According to the analysis that the ministry conducted based on data from the U.S. military and other sources, the missile launched from the Musudan-ri site in northeastern North Korea fell in waters between 2,150 kilometers and 2,950 kilometers east of Chiba Prefecture. The splashdown point was within an area measuring 800 kilometers east to west and 160 kilometers north to south.
New details emerging from the analysis of data from North Korea's April 5 Taepo-Dong-2 test indicate the vehicle flew successfully several hundred miles further than previously believed and used more advanced steering than has been demonstrated by the North Korean's before.
The rocket impacted as far as 2,390 miles from the launch site as opposed to about 1,900 miles as earlier announced by the U. S. and Japan.
It also temporarily flew in space before failing and dropping back into the atmosphere at relatively slow speed that enabled debris to survive till impact rather than burning up.
The updated analysis indicates the failure occurred when the solid propellant third stage of the vehicle failed to separate properly after the second stage fired normally. After burnout the second stage coasted upward into space where the third stage was supposed to separate and fire, but did not.
Earlier it was believed that the second stage had failed early in its burn.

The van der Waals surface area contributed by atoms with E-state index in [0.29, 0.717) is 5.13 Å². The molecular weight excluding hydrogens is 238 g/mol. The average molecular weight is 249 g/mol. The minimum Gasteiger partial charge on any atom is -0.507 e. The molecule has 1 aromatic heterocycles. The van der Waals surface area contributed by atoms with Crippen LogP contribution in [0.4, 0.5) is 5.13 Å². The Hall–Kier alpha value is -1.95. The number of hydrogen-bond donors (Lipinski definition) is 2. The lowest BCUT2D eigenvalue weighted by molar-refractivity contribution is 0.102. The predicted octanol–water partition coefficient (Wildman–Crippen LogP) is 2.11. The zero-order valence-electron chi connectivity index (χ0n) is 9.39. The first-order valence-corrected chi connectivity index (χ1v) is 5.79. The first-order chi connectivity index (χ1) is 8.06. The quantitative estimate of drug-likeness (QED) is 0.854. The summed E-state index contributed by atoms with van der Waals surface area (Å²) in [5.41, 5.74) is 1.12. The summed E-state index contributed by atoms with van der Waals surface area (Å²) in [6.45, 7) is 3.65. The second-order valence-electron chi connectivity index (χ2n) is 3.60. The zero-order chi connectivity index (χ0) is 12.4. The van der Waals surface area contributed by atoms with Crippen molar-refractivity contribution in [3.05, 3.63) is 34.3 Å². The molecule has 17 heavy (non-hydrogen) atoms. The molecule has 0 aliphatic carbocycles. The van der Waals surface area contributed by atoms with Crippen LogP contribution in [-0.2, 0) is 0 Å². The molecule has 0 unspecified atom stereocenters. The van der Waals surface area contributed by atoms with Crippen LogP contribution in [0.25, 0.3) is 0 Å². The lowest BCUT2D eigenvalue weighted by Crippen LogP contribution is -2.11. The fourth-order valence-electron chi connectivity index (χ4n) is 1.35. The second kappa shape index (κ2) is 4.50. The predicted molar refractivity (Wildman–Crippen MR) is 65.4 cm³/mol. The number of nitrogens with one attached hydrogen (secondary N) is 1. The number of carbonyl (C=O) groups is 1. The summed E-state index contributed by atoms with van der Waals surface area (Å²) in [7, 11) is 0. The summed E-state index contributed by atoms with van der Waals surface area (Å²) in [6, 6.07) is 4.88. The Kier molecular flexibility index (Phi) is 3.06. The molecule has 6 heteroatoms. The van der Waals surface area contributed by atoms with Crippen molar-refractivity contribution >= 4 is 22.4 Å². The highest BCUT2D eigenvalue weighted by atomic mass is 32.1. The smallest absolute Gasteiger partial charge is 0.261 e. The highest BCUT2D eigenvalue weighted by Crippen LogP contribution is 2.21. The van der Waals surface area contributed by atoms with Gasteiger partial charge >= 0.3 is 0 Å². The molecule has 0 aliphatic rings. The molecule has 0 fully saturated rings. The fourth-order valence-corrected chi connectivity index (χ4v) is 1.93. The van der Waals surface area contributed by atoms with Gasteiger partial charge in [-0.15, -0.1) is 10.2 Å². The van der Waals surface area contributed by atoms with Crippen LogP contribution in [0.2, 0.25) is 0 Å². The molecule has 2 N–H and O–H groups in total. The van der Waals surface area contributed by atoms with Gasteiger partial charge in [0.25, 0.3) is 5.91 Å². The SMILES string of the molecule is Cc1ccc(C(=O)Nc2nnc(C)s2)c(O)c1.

The rocket also demonstrated more advanced steering and other advances that could enhance its deployment as a silo-based ballistic missile.
The Japanese Ministry of Defense and U.S. Defense Dept. now believe that the second stage of the rocket performed as planned rather than failing early in its flight phase.
The new information comes from updated radar tracking calculations and possibly also U.S. Air Force Defense Support Program (DSP) missile warning satellite data.
The bottom line is that the North Korean vehicle flew as much as 500 miles further over the Pacific toward Hawaii than U.S. and Japanese forces had announced initially.
The new data now indicates that the second stage fell in the impact zone the North Koreans had earlier warned shipping and aircraft away from, instead of falling short of that zone as earlier indicated by the U.S. and Japan, spaceflightnow.com reports.
The vehicle's second stage uses a Scud-ER (extended range) rocket engine that employs "step-throttling" in its propulsion to stretch the second stage burn duration to gain range and velocity.